So far, I’ve talked about NoSQL’s use of key-value pairs for storage along with its partitioned nature. These two concepts are useful, but you’ve probably noticed that it can make querying a lot more difficult, particularly for aggregating data. That’s where the third and final concept that I want to discuss comes in to play, the process that non-relational data stores use to analyze all the data it has stored across its nodes: MapReduce.
At the core, MapReduce isn’t some wild concept. The idea is to marshall all of our compute resources to analyze and aggregate data. Simply put, there are two phases that a non-relational system will use to aggregate data:
Map – On each individual node, collect and aggregate the data that matches our predicate. Pass this to a higher node.
Reduce – Aggregate on a “master” node the values passed from the individual nodes. Once the work from all the individual nodes has been aggregated, we have our answer.
As with most of this NoSQL stuff, it is not rocket science. It does, however, make more sense if we visualize it. Let’s say, for example, we wanted a count of all our sales orders within a sales territory and we had a 3-node NoSQL cluster (platform is irrelevant). A basic MapReduce tree would look something like this:
This isn’t all that much different than how SQL Server (or another RDBMS, for that matter) would process it. If we take the same concept and apply to a basic query from AdventureWorks, we can see the SQL approach to it:
select count(1) from sales.SalesOrderHeader where TerritoryID = 3
You can see from this basic query plan that the only real difference here is that the mapping piece happens on a single node (your instance) rather than multiple nodes. But otherwise, the process of gathering all the data we need to calculate and then calculating our total aggregate is the same. It’s the idea of scaling this out over multiple compute nodes that is the major difference.
And scaling is huge. 3-nodes is a piece of cake, but what if we had 10? Or 30? Or 100? Again, the idea is that non-relational data stores can handle terabytes and petabytes of data and you can scale out horizontally to meet those needs. When we do this, our MapReduce tree can scale to our needs, so we might get something like this:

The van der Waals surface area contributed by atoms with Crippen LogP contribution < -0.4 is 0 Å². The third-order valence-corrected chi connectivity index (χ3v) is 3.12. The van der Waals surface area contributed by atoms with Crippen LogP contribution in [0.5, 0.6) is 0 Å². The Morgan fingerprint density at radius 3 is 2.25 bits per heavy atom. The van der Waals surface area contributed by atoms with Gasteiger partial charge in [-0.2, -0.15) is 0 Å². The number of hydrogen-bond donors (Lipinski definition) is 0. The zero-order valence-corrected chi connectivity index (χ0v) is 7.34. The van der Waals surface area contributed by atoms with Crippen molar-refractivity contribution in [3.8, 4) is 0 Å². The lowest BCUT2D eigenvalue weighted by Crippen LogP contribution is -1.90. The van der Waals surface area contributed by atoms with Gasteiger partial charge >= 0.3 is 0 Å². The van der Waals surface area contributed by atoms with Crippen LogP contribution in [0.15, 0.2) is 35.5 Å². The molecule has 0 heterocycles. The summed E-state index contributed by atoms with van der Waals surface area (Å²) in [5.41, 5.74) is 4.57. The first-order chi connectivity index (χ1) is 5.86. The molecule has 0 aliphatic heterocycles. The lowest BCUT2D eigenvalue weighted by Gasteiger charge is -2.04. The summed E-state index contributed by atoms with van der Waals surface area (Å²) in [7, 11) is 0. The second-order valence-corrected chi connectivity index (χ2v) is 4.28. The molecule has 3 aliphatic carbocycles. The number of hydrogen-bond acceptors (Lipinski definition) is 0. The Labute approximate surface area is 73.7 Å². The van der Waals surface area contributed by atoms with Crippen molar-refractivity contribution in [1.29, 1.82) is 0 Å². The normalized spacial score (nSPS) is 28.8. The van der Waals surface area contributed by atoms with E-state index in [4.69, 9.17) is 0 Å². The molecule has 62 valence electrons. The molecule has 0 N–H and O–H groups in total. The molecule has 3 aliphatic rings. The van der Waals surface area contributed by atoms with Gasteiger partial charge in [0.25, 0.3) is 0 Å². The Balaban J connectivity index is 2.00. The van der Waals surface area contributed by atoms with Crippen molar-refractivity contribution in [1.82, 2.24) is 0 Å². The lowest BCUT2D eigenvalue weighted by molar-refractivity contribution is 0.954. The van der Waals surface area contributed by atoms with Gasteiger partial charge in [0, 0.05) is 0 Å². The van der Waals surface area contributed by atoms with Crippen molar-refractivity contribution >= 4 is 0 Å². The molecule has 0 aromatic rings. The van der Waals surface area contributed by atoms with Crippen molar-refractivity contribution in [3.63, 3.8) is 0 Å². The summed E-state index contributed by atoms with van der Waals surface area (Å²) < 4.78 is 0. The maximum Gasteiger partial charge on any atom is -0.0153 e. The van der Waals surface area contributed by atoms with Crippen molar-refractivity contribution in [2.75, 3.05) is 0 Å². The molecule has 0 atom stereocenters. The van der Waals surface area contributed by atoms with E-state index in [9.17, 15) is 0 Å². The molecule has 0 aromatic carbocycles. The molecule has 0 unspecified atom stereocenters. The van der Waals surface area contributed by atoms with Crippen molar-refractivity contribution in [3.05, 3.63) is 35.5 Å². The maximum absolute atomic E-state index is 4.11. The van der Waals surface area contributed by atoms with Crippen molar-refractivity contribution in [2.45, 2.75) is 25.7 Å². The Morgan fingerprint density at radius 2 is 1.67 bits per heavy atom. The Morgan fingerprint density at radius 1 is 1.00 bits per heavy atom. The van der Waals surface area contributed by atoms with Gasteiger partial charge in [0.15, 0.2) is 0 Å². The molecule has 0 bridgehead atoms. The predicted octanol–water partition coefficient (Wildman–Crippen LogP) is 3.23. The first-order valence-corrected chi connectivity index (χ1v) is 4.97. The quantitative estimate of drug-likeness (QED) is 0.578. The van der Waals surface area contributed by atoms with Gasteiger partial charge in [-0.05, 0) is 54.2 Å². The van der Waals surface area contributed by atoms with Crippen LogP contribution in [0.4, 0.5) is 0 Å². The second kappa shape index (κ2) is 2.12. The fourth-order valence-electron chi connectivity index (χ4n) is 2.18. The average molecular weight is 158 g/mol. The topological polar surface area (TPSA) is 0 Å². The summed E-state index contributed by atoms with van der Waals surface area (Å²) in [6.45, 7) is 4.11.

Notice the multiple reduce steps. Just as we can divide and conquer horizontally and collect data across that scale, we can also also do vertical scaling and have multiple reduce phases to further scale the load. It’s all part of the massively parallel processing model that NoSQL promotes.
Of course, these MapReduce queries aren’t necessarily going to smoke an RDBMS in terms of performance. It’s all a matter of design and how you apply the tool. MapReduce processes are designed, primarily, for batch aggregation of massive amounts of data. Quantities of data that may not necessarily make sense to store in an RDBMS structure. As we always say in the database admin world, it depends. The goal here is to understand how this query process works so we can properly apply it to our own implementations.
Hopefully this three-parter has been helpful and educational for you. I’ve certainly learned a lot about non-relational databases over the past 6 months and my eyes have been opened to new ways to manage data. That’s really what we’re all here for, anyway. As the world has more and more data to manage, we as data professionals need to find ways to store it, manage it, and make it useful to those who need it. NoSQL is just another tool in our toolbox, a hammer to go with our RDBMS screwdriver. Both valuable, if we use them appropriately.
Before I move on, I did want to share some resources I’ve found helpful in getting my head around non-relational databases:
Seven Databases in Seven Weeks – I’m actually not done with this, but it’s a great book for getting your feet wet with several different types of databases. Be warned, this is not for the faint of heart and there’s a LOT you’re going to have to figure out on your own, but it will guide you through some basic concepts and use cases.
Martin Fowler’s Introduction to NoSQL – This is a great hour long presentation that talks about a lot of what I’ve covered here from a different angle. It’s got great information and explains things at a good level.
Ebay’s Tech Blog on Cassandra Data Modelling – Getting my head around how you model data in a Big Table structure was really, really hard. This two parter will help you figure this out.
I also want to thank Buck Woody(@BuckWoody) for opening my eyes to the world of the cloud and big(ger) data. It was partly from a conversation with him that I went down this path and the learning that has come out of it for me has been tremendous.